Symbian has licensed a protocol from Microsoft to allow users of mobile phones based on the Symbian operating system to synchronize e-mail and other personal data with servers running Microsoft's Exchange Server 2003.
Symbian plans to develop software based on Exchange Server's ActiveSync protocol, for synchronizing e-mail, calendar, contacts and other personal information management (PIM) data, and will make the software available to handset makers for use in future Symbian-based smart phones.
"The time frame for when products using the protocol make it to market is still not defined," said Simon Garth, Symbian's vice president of marketing. Based on past experience, it will take about a year, he said.
Symbian and Microsoft are not releasing any details of the financial terms of the deal, Garth said.
The licensing agreement follows a similar deal announced by Nokia Corp. -- the primary seller of devices using the Symbian OS -- and Microsoft at the 3GSM World Congress in Cannes last month. Phones based on Nokia's Series 60 and Series 80 smart phone software will be able to use ActiveSync to synchronize information with Exchange servers over the air.
"Symbian was set up as a type of rival to Microsoft when it launched in the late 1990s, but this year there has been an acknowledgement by all the big mobile vendors and operators that no one company can go it alone," said Geoff Blaber, an analyst for European mobile devices at IDC. "Symbian can't do everything independently, and I think they understand that. By adding ActiveSync, Symbian is just making the experience that little bit easier for the end user."
Symbian already supports a number of other e-mail synchronization protocols such as Blackberry Connect from Research In Motion (RIM) and the Open Mobile Alliance Data Synchronization protocol.
According to Blaber, it is in Symbian's best interest to offer consumers a wealth of applications. Additionally, its licensing agreement with Microsoft works well as a way for Symbian to reach out to enterprise users, particularly those who use Microsoft's Outlook e-mail and calendar applications on their work desktops and are interested in receiving that data wirelessly over network computers that run Microsoft's Exchange Server.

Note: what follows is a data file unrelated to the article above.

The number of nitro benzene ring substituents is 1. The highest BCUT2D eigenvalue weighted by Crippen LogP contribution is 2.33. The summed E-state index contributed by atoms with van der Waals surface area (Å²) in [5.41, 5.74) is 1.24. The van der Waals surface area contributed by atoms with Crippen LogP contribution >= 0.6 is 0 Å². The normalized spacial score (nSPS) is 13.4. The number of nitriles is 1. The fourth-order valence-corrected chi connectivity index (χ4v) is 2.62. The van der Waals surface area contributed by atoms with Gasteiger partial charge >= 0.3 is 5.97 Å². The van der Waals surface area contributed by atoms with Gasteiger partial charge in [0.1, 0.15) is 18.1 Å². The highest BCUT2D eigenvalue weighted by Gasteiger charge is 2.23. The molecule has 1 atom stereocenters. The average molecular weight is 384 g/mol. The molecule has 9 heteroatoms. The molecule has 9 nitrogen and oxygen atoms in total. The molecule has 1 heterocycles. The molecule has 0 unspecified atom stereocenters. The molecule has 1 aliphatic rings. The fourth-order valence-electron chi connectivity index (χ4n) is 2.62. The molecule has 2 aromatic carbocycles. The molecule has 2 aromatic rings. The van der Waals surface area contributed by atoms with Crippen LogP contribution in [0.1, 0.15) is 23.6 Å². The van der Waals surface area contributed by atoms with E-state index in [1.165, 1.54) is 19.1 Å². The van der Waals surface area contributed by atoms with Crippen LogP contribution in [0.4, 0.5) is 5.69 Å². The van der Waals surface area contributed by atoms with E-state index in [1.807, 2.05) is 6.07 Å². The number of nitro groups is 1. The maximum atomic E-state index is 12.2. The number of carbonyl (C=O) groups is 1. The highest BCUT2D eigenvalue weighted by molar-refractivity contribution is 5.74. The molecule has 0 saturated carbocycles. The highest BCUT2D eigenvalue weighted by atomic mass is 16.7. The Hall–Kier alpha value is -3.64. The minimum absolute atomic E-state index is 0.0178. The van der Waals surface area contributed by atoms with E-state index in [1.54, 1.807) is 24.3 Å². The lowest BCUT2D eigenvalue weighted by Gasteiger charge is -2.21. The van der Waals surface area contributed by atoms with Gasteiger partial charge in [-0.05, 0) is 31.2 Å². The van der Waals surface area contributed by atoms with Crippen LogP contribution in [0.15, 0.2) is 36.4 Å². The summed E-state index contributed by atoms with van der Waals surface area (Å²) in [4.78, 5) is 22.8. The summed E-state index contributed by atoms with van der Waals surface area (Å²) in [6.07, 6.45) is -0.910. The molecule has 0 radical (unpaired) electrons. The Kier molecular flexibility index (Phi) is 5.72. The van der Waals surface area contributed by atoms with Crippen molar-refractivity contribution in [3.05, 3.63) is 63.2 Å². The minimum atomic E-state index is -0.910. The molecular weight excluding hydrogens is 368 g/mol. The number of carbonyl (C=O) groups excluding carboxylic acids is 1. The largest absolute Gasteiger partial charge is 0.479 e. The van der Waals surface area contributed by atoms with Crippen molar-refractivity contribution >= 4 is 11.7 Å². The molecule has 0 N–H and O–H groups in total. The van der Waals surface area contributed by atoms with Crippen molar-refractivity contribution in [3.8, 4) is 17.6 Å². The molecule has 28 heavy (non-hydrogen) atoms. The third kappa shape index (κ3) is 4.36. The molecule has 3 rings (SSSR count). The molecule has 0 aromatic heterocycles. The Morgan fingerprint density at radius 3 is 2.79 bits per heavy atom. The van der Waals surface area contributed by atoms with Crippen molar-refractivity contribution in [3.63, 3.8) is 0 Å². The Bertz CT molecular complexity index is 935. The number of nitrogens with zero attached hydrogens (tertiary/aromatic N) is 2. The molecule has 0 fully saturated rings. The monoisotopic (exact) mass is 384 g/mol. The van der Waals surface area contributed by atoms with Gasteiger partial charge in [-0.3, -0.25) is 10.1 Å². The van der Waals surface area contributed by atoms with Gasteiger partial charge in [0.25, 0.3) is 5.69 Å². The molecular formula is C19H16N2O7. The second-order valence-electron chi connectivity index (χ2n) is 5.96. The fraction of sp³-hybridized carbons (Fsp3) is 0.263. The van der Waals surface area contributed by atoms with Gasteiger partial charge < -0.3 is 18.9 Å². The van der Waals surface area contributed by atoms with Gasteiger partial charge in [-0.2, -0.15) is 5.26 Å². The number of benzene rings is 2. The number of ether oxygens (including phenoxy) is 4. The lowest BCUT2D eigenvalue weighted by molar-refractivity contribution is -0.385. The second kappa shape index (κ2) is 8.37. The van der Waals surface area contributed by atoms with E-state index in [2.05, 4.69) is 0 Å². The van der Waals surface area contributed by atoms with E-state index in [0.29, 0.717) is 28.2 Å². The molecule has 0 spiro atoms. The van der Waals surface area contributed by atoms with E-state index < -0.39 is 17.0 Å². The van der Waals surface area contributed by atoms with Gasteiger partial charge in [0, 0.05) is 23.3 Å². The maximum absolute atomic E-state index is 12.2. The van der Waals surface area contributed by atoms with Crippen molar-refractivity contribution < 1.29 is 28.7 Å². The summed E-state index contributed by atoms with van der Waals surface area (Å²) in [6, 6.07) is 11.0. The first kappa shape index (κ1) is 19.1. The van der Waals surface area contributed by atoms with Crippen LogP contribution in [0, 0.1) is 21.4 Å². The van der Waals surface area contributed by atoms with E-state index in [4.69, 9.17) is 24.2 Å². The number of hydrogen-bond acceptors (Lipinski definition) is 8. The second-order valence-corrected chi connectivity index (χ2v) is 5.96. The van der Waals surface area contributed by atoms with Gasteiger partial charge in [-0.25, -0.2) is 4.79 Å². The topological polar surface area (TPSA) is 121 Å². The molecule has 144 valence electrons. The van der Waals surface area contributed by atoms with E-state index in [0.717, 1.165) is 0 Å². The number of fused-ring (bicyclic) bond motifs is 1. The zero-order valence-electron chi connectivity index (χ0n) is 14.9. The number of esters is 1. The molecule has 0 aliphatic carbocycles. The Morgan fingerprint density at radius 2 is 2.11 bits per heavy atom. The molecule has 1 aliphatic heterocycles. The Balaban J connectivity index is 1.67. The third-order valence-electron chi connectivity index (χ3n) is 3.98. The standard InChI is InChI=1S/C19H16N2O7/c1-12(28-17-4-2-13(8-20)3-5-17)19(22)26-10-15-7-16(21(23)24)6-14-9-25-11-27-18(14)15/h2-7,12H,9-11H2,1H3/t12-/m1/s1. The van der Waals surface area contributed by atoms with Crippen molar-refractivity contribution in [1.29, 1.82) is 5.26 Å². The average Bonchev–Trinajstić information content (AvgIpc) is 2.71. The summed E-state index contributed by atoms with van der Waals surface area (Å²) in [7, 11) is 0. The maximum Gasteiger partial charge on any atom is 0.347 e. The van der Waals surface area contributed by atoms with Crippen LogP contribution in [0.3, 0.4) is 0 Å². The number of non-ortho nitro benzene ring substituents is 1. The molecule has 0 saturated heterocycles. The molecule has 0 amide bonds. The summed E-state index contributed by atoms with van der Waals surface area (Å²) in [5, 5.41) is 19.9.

However, Symbian will still face an uphill climb in reaching enterprise users because it is up to the IT departments within companies to decide if they want to open up Exchange Server to Symbian devices, said Tony Cripps, an analyst with Ovum Ltd. "It's important for Symbian to have this deal, but it is still under the technology radar of most CIOs (chief information officers). Symbian is not seen as a piece of enterprise technology. Blackberry remains overwhelming popular as a way for accessing e-mail on the move," he said.
The Nokia agreement with Microsoft was compelling within the mobile industry for the bridge it established between the competing companies, Cripps said. However, the scale of Symbian's deal with Microsoft makes it more significant as Symbian devices have a wider market reach, he said.
Cripps added that it's of note that the Symbian licensing agreement with Microsoft is only applicable to Exchange Server 2003 users, thereby cutting out a sizeable user base on earlier versions of Exchange. Furthermore, since the system isn't push-enabled, it doesn't match the e-mail functionality in Blackberry devices.
Symbian's Garth said that those limitations were part of the characteristics of Exchange Server. "Exchange Server 2003 is the only one that actively supports ActiveSync," Garth said.
"From Symbian's point of view, though the agreement with Microsoft is fairly straightforward, this is really completing the picture and demonstrates that Symbian is suitable for the enterprise," Garth said.
Representatives from Microsoft could not immediately be reached for comment.
Both Cripps and Blaber said it is likely Symbian licensees will play on the flexibility of smart phones by adding more functions such as push technology to devices within the near future. "On the smart phone side, I think we'll see more things like bundling of push e-mail clients that are enabled out of the box," Blaber said.
Despite the increased cooperation within the mobile industry this year, Nokia noted last month that there are limits to such partnerships and said it has no plans for building Microsoft's operating system software into its products.
Although Microsoft, of Redmond, Washington, retains less than 1 percent of market share in operating software for mobile phones, the deal with Symbian doesn't indicate any sort of concession by Microsoft, Cripps said. "It is my understanding that this deal was very much driven by Microsoft's server business," he said.
Blaber agreed that Tuesday's licensing agreement between Symbian and Microsoft was not necessarily an indication that Microsoft has scaled down its designs on the mobile device market or that Symbian will go farther down the Windows road. "Personally, I think agreements on applications are as far as it's going to go," Blaber said.